Contemplations on Avalon

I like my job. Here I met many people who are like me in many ways: eccentric, contemplative, creative, and dynamic. Okay, not many of them are. But I am really overwhelmed by the curious fact that many of my workmates are left-handed, just like me. Statistically speaking, there are only about 10% of the world’s total population belonging to my group. But so much on this topic.

Many of my workmates are geeky, and it’s funny how we all enjoy the board/card game named Avalon. I won’t go into much detail, but it’s a battle between good and evil, and the ones who can persuade the participants better can have the upper hand. Its main inspiration is the legend of King Arthur, with Merlin and Percival guiding the rest of the good people. Many, especially on the evil side, have a special role to play as they can deceive the others into thinking that they are actually good. Good people are basically like sheep — they just hope that the good ones will surface and tell them which of the participants belong to the dark side. However, others can act very well and pretend to be Merlin, the one good character who knows who the bad people are, save for Mordred.

And I think, many of us Christians are like that. We are just like the loyal servants of Arthur who initially see everyone else as good and would remain unsuspecting until we find out in the end that the bad people are already winning. That is when we, with our face in our hands, regret how we did not exert additional effort to perceive who is pretending to be good. That is when we remember to take every opinion with a grain of salt and be sensitive enough to know if the accounts do not really add up. And because we weren’t inquisitive enough, and that we trusted too easily, we could not find who really is on our side, and that caused us to lose the game.

Only that in Christianity, there is only one round, and we won’t get a foresight of everyone else surrounding us, who could be bombarding us with teachings that appear to be true, or music that could be compromised. Furthermore, we weren’t very vigilant in finding out whether those who profess their Christianity really practice it to the book, and by the book.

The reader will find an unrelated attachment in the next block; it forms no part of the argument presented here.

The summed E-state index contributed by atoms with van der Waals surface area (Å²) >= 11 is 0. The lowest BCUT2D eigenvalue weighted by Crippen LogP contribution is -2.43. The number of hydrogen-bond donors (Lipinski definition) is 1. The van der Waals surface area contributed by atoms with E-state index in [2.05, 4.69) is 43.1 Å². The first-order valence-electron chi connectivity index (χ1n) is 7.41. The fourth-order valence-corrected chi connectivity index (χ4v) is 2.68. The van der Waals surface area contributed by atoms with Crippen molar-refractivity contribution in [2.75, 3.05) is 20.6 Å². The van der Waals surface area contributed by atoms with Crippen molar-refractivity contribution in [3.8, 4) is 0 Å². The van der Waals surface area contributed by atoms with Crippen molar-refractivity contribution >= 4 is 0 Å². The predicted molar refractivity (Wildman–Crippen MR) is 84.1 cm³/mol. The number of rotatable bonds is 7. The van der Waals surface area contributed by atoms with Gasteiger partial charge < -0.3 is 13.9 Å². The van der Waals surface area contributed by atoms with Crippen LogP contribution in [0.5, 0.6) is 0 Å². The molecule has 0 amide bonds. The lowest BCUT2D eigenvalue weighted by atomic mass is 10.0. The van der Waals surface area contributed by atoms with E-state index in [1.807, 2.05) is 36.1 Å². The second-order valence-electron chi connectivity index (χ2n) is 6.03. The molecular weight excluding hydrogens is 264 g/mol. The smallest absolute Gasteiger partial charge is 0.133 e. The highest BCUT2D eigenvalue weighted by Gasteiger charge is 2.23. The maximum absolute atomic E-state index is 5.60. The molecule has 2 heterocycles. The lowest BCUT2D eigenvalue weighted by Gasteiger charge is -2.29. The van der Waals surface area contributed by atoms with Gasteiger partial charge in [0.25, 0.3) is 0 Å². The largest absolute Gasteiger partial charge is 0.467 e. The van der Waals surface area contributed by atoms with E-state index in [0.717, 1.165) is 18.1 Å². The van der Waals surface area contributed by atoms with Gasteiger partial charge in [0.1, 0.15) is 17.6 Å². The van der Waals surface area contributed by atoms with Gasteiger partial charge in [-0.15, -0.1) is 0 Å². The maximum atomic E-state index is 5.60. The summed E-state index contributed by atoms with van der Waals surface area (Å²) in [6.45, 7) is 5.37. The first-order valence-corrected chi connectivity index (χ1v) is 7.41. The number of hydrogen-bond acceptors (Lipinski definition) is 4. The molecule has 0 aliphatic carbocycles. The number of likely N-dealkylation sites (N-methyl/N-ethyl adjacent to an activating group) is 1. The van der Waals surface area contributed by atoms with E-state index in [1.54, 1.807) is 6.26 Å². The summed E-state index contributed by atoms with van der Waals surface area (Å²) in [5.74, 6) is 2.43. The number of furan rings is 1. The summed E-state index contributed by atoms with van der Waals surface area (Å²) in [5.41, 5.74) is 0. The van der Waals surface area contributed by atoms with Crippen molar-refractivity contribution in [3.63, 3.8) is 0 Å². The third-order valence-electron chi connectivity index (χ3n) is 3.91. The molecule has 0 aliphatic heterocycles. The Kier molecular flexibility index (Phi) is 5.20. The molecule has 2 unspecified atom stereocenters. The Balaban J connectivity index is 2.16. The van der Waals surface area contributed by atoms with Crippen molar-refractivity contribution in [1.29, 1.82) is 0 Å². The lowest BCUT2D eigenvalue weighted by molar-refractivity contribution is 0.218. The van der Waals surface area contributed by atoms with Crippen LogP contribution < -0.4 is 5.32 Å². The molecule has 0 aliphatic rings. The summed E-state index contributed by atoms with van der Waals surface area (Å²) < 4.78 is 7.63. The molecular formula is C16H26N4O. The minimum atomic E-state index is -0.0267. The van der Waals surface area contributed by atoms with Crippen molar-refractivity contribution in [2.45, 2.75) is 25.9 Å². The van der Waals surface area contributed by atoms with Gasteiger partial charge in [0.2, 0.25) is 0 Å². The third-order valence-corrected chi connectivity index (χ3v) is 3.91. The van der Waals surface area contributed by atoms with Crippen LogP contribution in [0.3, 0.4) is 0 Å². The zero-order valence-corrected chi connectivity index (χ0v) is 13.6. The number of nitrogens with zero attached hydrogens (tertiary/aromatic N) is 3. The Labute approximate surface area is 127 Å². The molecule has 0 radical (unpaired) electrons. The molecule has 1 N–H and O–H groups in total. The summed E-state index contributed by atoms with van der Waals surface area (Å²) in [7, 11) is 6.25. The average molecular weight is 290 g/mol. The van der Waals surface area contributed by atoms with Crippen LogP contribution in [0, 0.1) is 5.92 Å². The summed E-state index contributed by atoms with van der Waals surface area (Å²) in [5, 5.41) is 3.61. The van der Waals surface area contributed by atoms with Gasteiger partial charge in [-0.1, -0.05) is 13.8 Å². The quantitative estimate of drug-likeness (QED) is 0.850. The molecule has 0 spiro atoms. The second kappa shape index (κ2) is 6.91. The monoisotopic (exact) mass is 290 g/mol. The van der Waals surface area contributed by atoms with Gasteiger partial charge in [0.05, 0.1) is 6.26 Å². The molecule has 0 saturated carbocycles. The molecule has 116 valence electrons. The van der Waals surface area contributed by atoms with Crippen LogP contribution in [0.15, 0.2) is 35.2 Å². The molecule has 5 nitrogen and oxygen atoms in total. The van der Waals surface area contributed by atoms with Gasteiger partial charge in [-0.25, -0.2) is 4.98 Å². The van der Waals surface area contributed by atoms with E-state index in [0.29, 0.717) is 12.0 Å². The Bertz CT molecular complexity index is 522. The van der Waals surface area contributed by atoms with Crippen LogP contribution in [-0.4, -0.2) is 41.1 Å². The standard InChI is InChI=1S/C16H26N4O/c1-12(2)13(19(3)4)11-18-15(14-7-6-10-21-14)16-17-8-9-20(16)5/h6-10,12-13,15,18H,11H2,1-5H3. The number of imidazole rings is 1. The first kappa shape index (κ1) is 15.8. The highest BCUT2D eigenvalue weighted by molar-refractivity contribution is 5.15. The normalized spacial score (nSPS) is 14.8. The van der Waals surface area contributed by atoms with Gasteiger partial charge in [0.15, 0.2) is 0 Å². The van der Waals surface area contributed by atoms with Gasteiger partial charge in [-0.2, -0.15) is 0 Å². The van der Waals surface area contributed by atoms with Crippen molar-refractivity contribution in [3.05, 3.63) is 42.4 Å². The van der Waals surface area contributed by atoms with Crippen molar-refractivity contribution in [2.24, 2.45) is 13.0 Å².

Then we would realize that these people who teach us “Christian” teachings are really wolves in sheep’s clothing. Unfortunately, even they might not be aware of it.

Our enemy is brilliant. He’s cunning, and I don’t like it when Christians do not take the enemy seriously. I mean, he’s been here way longer than we were, and he knows us more than we think he does.

That is why I urge you, loyal servants of the King, to be mindful of whatever teaching that’s being taught at your churches. I’m not saying that your pastors and priests and religious leaders are evil people; I am saying that we all are bad people saved by God’s grace. And just because we were saved doesn’t automatically mean that we will never make any mistakes, or believe a wrong thinking any longer.

I once believed in Prosperity Gospel. I once belonged to a legalistic church. Now, I don’t believe that I know the Gospel in its entirety; I don’t, and perhaps never will. That is why I make it a habit to question everything that’s being taught to me and think it through. Most importantly, I compare it with what the Bible says. And if the teaching doesn’t line up with what the entirety of the Bible says, then it’s either God purposed to hide the answer to me, or that the teaching itself is flawed. Is wrong. Is bad. Is counterfeit.

The time has come for Christians to use their head, along with their heart and spirit, in living for the Lord. We are living in dangerous times, and if we are not careful, we might find out we were fooled a little too late.

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